Restructuring Sweeteners To Reduce Sugar
Formulators seeking sweeteners to aid in sugar reduction efforts should know the sweeteners themselves are changing. Structural changes, fermentation research and growing methods for plants that contain sweetener extracts are bringing new ingredients to market. Even the sugar molecule itself may be altered, as evidenced by research from Nestle S.A., Vevey, Switzerland.
Yet one ingredient alone may not lead to successful sugar reduction. A blend of bulking agents and high-intensity sweeteners may be required. A report from Boston-based Lux Research called “The state of innovation in sugar reduction: 2018 edition” promotes the blended approach. Lux Research evaluated 20 alternative sweeteners.
“Our analysis reaffirms that there is no clear front-runner solution,” the report said. “Clients will need to choose sugar reduction technologies thoughtfully, potentially in combination, to achieve their strategic goals.”
A breakthrough in restructuring sugar was announced late in 2016 by Nestle S.A. The company’s researchers transformed the structure of sugar through a process using natural ingredients. The aerated, porous particles of sugar dissolve more quickly in the mouth, which allows people to perceive the same level of sweetness as before while consuming less sugar.
Nestle U.K. and Ireland in March of this year unveiled Milkybar Wowsomes containing the restructured sugar. With 30% less sugar than similar chocolate products, Milkybar Wowsomes contains no artificial sweeteners, preservatives, colors or flavorings.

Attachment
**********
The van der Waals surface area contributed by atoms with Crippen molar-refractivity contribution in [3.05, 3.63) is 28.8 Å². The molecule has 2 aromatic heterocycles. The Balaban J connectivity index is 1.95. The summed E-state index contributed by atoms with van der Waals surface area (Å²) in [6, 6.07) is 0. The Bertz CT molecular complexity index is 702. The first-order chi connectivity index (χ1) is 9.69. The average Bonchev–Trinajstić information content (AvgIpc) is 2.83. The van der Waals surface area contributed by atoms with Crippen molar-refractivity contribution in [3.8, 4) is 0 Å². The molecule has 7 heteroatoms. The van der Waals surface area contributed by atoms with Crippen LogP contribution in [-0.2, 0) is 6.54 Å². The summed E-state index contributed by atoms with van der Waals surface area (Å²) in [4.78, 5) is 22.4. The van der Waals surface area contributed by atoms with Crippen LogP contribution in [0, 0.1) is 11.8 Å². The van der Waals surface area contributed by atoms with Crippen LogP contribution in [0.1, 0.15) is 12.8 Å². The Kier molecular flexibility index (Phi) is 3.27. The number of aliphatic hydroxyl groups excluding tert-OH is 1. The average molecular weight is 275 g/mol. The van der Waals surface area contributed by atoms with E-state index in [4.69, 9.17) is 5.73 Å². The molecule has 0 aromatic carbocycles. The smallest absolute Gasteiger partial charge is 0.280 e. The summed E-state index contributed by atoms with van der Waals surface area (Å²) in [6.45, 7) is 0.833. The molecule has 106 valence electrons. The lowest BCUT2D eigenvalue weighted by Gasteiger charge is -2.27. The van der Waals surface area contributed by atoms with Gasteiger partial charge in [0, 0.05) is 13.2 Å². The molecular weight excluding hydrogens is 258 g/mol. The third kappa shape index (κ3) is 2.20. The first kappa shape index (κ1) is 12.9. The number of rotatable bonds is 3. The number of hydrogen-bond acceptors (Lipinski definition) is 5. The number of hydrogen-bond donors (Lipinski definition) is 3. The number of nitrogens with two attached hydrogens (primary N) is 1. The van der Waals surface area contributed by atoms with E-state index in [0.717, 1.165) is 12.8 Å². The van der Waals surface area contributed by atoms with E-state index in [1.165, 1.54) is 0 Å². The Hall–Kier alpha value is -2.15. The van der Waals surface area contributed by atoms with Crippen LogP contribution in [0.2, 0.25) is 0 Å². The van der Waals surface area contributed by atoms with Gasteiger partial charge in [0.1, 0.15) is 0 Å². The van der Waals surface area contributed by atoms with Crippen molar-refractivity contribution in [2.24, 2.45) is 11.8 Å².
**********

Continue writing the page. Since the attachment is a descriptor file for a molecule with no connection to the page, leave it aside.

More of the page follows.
Novel approaches like physical modifications hold promise, according to the Lux Research report.
The report praised a patented sugar reduction system from DouxMatok, Petach Tikva, Israel, although it placed DouxMatok in the development stage. Under the system, sugar is loaded onto silica. The silica acts as a transport vehicle to release the sugar onto the sweet taste receptors in the mouth, which means more of the sugar arrives at the site of the sweet taste to enhance the perception of sweetness, said Tom Hayes, research associate for Lux Research. The sweetener works especially well in chocolate, he added.
“There’s no difference in taste,” he said. “Inherently you’re not going to get a lot of off-taste that quite a few of the alternative sweeteners have.”
Sugar reductions of up to 40% may be achieved in products while retaining the same taste profile, according to DouxMatok, which means “double sweet” in Hebrew. The company in September 2017 announced it had received $8.1 million in funding to commercialize the sugar reduction system.